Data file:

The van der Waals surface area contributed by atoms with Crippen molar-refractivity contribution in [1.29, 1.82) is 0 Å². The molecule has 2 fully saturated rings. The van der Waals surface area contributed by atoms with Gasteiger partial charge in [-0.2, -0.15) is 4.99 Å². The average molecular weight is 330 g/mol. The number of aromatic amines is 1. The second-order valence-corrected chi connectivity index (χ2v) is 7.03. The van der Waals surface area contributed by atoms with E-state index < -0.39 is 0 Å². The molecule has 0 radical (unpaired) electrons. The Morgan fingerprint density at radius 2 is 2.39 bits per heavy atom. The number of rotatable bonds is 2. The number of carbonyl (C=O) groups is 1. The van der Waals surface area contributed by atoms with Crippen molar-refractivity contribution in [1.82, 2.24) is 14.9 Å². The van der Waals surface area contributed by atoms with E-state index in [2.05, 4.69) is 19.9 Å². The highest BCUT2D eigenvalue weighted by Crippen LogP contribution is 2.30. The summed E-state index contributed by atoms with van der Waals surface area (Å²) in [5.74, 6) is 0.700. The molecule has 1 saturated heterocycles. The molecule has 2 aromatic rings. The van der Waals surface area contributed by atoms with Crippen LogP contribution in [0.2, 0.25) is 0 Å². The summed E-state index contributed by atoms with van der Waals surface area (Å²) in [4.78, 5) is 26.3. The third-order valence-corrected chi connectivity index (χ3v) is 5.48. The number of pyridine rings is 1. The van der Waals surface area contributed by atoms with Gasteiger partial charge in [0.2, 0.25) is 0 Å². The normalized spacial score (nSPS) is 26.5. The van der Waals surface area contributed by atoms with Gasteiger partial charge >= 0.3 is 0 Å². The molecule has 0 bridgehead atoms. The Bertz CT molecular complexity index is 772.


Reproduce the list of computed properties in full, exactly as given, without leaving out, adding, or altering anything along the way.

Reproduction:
The van der Waals surface area contributed by atoms with Crippen molar-refractivity contribution in [1.29, 1.82) is 0 Å². The molecule has 2 fully saturated rings. The van der Waals surface area contributed by atoms with Gasteiger partial charge in [-0.2, -0.15) is 4.99 Å². The average molecular weight is 330 g/mol. The number of aromatic amines is 1. The second-order valence-corrected chi connectivity index (χ2v) is 7.03. The van der Waals surface area contributed by atoms with E-state index < -0.39 is 0 Å². The molecule has 0 radical (unpaired) electrons. The Morgan fingerprint density at radius 2 is 2.39 bits per heavy atom. The number of rotatable bonds is 2. The number of carbonyl (C=O) groups is 1. The van der Waals surface area contributed by atoms with Crippen molar-refractivity contribution in [1.82, 2.24) is 14.9 Å². The van der Waals surface area contributed by atoms with E-state index in [2.05, 4.69) is 19.9 Å². The highest BCUT2D eigenvalue weighted by Crippen LogP contribution is 2.30. The summed E-state index contributed by atoms with van der Waals surface area (Å²) in [5.74, 6) is 0.700. The molecule has 1 saturated heterocycles. The molecule has 2 aromatic rings. The van der Waals surface area contributed by atoms with Crippen LogP contribution in [0.2, 0.25) is 0 Å². The summed E-state index contributed by atoms with van der Waals surface area (Å²) in [4.78, 5) is 26.3. The third-order valence-corrected chi connectivity index (χ3v) is 5.48. The number of pyridine rings is 1. The van der Waals surface area contributed by atoms with Gasteiger partial charge in [0.2, 0.25) is 0 Å². The normalized spacial score (nSPS) is 26.5. The van der Waals surface area contributed by atoms with Gasteiger partial charge >= 0.3 is 0 Å². The molecule has 0 bridgehead atoms. The Bertz CT molecular complexity index is 772.